Astronomers Revisiting Age of Westerlund 1 in the Milky Way Galaxy
Columbia, MD—August 25, 2021. A new study of Westerlund 1, a compact young super star cluster in the Milky Way galaxy, about 2.6 kpc (8480 light years) away from Earth, is challenging previously established theories of cluster formation and evolution.
Image of young star cluster Westerlund 1 (taken by the Hubble Space Telescope) toward the southern constellation of the Altar. Westerlund 1 is home a variety of the largest and most massive stars known, including red, yellow and blue supergiants as well as an exotic object known as a magnetar. Westerlund 1 is relatively close-by for a star cluster at a distance of 15,000 light years, giving astronomers a good laboratory to study the development of massive stars. Image Credit: ESA/Hubble/NASA
Stars in clusters are thought to form all at once, in one massive collapse triggering stars to form from clumps of gas or dust. These clumps can have different sizes ranging from our Sun’s size to many times greater. Clusters are thought to be pristine laboratories of star formation and evolution since they theoretically all have the same star time.
This means that all stars in a cluster are born at the same time from the same material. Since each prenatal cloud will contain a different amount of material, each star will be born with a different mass. Those that formed from larger clouds, the more massive stars, are those which live the shortest lives - quickly burning through their fuel and dying as energetic explosions known as supernovae. Those with lower masses, similar to our Sun, will live far longer, slowly using their fuel for hundreds of millions of years.
The new study indicates that not all of the stars in Westerlund 1 formed at the same time, but likely over a period of millions of years. This result is challenging to astronomers’ current star cluster formation paradigms.
“By looking at clusters we can see the evolution of stars in action”, says Emma Beasor, a postdoctoral researcher at NOIRLab in Tucson, Arizona and lead author on a recent paper accepted for publication in The Astrophysical Journal. “We can follow stars of different masses and learn how the mass they are born with affects how they will end their lives.”
One particularly interesting cluster, Westerlund 1, has long been considered the most massive cluster in the local Universe, thought to contain a total mass of more than 10,000 times that of our Sun. In addition, Westerlund 1 is used as a benchmark object for studies of distant starburst galaxies and for calibrating stellar evolutionary models. Westerlund 1 also contains a high number of rare massive stars, including red, yellow and blue supergiants as well as an exotic object known as a magnetar. This unprecedented diversity makes Westerlund 1 truly unique.
The presence of a large number of massive stars means the cluster is young enough that these objects have not yet gone supernova, suggesting that Westerlund 1 formed around 4 million years ago, a cosmic newborn by astronomical standards. However, new data from NASA’s Stratospheric Observatory for Infrared Astronomy (SOFIA) has revealed a complicated evolutionary past for Westerlund 1.
“One of the most important parameters we need to measure is the brightness of a star, since this can tell us how old or young the star is,” adds Emma Beasor. “Different stars emit light in different wavebands that we can’t see with our naked eye.”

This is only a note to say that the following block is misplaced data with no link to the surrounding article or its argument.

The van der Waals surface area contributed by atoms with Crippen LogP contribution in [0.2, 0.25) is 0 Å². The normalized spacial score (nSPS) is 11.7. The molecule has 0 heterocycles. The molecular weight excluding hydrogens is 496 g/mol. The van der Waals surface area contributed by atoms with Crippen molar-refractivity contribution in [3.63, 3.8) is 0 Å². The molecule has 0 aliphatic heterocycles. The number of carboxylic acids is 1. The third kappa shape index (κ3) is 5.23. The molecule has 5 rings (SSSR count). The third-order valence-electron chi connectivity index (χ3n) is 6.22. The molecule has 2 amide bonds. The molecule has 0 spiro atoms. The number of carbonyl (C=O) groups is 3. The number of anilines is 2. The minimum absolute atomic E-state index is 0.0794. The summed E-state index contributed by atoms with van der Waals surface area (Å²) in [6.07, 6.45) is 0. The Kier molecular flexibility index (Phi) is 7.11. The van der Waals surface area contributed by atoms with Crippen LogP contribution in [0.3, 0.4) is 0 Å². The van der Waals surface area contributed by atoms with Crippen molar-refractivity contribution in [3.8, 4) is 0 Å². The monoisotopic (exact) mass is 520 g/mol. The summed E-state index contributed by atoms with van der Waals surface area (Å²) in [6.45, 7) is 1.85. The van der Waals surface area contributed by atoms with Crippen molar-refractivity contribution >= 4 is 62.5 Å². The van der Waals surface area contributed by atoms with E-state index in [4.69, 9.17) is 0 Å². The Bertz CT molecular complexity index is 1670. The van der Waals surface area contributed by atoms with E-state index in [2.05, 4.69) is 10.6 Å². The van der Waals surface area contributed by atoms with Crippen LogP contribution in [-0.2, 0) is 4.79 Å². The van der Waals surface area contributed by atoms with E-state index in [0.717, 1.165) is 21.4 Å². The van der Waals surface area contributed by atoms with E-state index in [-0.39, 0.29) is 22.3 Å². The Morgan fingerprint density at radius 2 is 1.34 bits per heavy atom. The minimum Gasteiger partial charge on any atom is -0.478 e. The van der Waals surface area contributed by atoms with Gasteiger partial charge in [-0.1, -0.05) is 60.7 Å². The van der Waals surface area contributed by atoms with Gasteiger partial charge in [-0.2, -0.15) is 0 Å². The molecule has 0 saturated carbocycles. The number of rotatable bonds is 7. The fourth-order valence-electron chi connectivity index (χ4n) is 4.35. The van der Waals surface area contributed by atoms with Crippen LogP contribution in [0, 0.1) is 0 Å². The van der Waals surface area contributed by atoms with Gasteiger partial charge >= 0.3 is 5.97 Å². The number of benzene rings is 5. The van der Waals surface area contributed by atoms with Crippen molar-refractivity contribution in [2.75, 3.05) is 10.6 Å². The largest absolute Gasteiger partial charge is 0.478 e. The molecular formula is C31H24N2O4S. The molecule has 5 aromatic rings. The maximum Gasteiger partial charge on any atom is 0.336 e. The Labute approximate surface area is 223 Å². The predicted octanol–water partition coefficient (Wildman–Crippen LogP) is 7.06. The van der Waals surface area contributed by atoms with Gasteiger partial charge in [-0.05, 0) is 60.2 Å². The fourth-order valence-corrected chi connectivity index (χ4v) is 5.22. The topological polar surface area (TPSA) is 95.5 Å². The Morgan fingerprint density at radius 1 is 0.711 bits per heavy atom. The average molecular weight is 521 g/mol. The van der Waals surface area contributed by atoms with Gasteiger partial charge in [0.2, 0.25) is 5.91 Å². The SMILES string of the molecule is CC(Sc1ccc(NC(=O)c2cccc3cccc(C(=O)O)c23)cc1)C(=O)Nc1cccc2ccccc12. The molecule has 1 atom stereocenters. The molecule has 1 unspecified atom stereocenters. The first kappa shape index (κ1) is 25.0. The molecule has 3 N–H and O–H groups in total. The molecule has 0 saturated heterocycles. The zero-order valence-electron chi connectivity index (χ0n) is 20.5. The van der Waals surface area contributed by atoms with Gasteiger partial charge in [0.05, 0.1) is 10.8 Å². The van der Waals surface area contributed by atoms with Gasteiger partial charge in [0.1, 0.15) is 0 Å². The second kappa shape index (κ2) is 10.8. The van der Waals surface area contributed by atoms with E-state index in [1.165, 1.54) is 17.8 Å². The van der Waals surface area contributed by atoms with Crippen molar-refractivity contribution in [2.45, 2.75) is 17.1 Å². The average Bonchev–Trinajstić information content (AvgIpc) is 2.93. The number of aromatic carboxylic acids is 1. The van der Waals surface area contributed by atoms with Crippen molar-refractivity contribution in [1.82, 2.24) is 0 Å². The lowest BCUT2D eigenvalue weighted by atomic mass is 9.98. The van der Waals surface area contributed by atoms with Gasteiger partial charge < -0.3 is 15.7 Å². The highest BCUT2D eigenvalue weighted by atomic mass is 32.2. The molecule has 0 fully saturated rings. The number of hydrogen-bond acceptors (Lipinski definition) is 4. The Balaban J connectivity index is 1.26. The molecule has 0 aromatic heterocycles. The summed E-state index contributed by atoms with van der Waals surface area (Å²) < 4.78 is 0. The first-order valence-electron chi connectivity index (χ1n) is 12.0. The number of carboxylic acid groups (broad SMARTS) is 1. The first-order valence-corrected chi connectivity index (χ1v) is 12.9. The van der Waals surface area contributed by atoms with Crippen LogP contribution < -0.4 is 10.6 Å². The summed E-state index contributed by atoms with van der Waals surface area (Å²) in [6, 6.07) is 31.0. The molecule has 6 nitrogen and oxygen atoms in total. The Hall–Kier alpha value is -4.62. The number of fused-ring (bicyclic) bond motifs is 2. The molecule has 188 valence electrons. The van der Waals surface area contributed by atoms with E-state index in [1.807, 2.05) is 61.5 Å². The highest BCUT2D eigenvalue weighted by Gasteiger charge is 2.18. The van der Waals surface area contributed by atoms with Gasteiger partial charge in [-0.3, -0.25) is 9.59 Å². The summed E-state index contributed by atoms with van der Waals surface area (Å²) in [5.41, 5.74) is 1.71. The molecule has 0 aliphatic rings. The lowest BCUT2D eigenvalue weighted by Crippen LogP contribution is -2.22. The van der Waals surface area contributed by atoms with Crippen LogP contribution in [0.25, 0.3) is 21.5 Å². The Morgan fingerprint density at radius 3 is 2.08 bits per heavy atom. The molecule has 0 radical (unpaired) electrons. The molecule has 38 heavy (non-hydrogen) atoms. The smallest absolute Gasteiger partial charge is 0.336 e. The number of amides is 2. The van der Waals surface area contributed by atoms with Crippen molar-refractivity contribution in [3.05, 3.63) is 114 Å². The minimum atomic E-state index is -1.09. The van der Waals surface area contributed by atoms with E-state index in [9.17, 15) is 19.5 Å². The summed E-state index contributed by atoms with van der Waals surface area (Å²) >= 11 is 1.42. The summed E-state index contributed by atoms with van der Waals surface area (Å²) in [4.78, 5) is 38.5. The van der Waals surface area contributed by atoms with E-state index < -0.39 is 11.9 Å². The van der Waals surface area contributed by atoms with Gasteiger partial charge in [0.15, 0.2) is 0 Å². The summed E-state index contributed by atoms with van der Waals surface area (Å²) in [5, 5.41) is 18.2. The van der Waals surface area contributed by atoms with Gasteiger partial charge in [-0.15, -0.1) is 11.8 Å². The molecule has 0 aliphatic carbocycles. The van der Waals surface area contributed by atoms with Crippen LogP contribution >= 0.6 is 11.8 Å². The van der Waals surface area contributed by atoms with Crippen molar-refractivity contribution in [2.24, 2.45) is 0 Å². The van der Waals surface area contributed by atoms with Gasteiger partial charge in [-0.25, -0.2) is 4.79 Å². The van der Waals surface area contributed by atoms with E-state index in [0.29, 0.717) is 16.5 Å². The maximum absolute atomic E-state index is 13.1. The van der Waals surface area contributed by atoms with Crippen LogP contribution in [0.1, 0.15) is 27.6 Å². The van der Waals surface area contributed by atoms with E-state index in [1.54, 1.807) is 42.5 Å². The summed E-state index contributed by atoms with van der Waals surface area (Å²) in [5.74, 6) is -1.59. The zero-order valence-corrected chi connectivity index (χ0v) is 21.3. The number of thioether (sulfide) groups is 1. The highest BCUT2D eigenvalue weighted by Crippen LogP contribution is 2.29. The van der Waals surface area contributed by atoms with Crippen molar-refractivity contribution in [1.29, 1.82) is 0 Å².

Red supergiant stars, such as Betelgeuse, emit most of their radiation as infrared light.
Using new data from SOFIA, Beasor and collaborators directly measured the brightness of the red supergiants in Westerlund 1 for the first time. In doing so, they found that the stars were all too faint to be a mere 4 million years old. The observations instead suggest that the red supergiants look to be more than double that age, around 10 million years old.
This new age estimation hints at a complicated past for Westerlund 1. The presence of the young, hot stars implies an age of ~4 million years. If the cluster were truly 10 million years old, these stars would all have ended their lives as supernova explosions many years before the red supergiants had time to form. Instead, researchers conclude that Westerlund 1 was not born in a simple, single starburst, but rather via a sustained period of star formation, likely over a period of millions of years. If this is the case, the stars in Westerlund 1 cannot all be as young or as massive as once thought.
Although Westerlund 1 can no longer serve as a benchmark for studies of distant starburst galaxies or stellar evolutionary models, it highlights the complexity of the astrophysical systems we struggle to understand and reminds us how wondrous and surprising the universe can be.
Founded in 1969, under the auspices of the National Academy of Sciences at the request of the U.S. Government, the Universities Space Research Association (USRA) is a nonprofit corporation chartered to advance space-related science, technology, and engineering. USRA operates scientific institutes and facilities, and conducts other major research and educational programs. USRA engages the university community and employs in-house scientific leadership, innovative research and development, and project management expertise. More information about USRA is available at www.usra.edu
SOFIA is a joint project of NASA and the German Aerospace Center. NASA’s Ames Research Center in California’s Silicon Valley manages the SOFIA program, science, and mission operations in cooperation with the Universities Space Research Association, headquartered in Columbia, Maryland, and the German SOFIA Institute at the University of Stuttgart. The aircraft is maintained and operated by NASA’s Armstrong Flight Research Center Building 703, in Palmdale, California.